Invasive Species Compendium

Detailed coverage of invasive species threatening livelihoods and the environment worldwide

Abstract

Agasicles hygrophila attack increases nerolidol synthase gene expression in Alternanthera philoxeroides, facilitating host finding.

Abstract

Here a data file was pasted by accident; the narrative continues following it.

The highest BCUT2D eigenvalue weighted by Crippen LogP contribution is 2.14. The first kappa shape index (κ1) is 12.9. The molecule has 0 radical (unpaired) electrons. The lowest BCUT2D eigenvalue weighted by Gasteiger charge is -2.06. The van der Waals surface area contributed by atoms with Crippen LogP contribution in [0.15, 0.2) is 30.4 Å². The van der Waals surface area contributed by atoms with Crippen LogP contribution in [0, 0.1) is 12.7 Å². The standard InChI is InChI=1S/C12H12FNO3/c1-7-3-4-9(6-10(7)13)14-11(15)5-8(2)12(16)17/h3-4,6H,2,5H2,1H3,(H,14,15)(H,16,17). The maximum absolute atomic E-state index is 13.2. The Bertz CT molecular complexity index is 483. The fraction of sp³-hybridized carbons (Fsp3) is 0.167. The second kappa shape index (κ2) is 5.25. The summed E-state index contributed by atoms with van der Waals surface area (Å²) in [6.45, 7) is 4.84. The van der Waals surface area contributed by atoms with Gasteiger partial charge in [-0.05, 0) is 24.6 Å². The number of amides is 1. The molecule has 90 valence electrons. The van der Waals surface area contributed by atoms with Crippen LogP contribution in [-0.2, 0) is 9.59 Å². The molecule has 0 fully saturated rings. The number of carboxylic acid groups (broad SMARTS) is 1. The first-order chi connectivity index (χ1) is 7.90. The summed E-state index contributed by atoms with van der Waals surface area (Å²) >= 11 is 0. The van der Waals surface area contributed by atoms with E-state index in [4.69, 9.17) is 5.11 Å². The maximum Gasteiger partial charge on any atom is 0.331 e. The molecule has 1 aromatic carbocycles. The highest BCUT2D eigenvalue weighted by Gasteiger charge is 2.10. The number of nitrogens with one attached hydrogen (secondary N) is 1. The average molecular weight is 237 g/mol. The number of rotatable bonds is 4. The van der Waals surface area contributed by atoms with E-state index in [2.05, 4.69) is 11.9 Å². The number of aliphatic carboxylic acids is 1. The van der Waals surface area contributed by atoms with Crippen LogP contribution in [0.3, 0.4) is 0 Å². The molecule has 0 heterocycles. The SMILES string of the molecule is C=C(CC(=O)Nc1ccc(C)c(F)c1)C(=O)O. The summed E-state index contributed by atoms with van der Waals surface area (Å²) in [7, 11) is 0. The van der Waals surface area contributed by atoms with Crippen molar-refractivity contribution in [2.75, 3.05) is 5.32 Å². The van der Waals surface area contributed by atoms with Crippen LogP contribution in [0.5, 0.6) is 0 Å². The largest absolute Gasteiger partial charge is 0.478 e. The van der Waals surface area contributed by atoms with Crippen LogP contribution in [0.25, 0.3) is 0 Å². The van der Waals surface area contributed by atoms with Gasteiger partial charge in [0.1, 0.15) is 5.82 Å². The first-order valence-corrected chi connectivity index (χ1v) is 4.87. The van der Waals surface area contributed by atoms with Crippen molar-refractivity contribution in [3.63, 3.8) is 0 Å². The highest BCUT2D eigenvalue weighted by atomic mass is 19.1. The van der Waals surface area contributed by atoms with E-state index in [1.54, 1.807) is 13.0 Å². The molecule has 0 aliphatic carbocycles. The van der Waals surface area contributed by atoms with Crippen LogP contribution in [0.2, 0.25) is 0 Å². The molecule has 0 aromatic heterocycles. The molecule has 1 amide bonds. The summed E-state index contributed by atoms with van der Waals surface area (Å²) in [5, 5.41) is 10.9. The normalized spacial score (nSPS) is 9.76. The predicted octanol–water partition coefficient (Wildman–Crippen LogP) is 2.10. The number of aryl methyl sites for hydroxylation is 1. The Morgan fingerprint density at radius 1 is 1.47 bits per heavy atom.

Herbivorous insects use plant volatile compounds to find their host plants for feeding and egg deposition. The monophagous beetle Agasicles hygrophila uses a volatile (E)-4,8-dimethyl-1,3,7-nonanetriene (DMNT) to recognize its host plant Alternanthera philoxeroides. Alternanthera philoxeroides releases DMNT in response to A. hygrophila attack and nerolidol synthase (NES) is a key enzyme in DMNT biosynthesis; however, the effect of A. hygrophila on NES expression remains unclear. In this study, the A. philoxeroides transcriptome was sequenced and six putative NES genes belonging to the terpene synthase-g family were characterized. The expression of these NES genes was assayed at different times following A. hygrophila contact, feeding or mechanical wounding. Results showed that A. hygrophila contact and feeding induced NES expression more rapidly and more intensely than mechanical wounding alone. This may account for a large release of DMNT following A. hygrophila feeding in a previous study and subsequently facilitate A. hygrophila to find host plants. Our research provides a powerful genetic platform for studying invasive plants and lays the foundation for further elucidating the molecular mechanisms of the interaction between A. philoxeroides and its specialist A. hygrophila.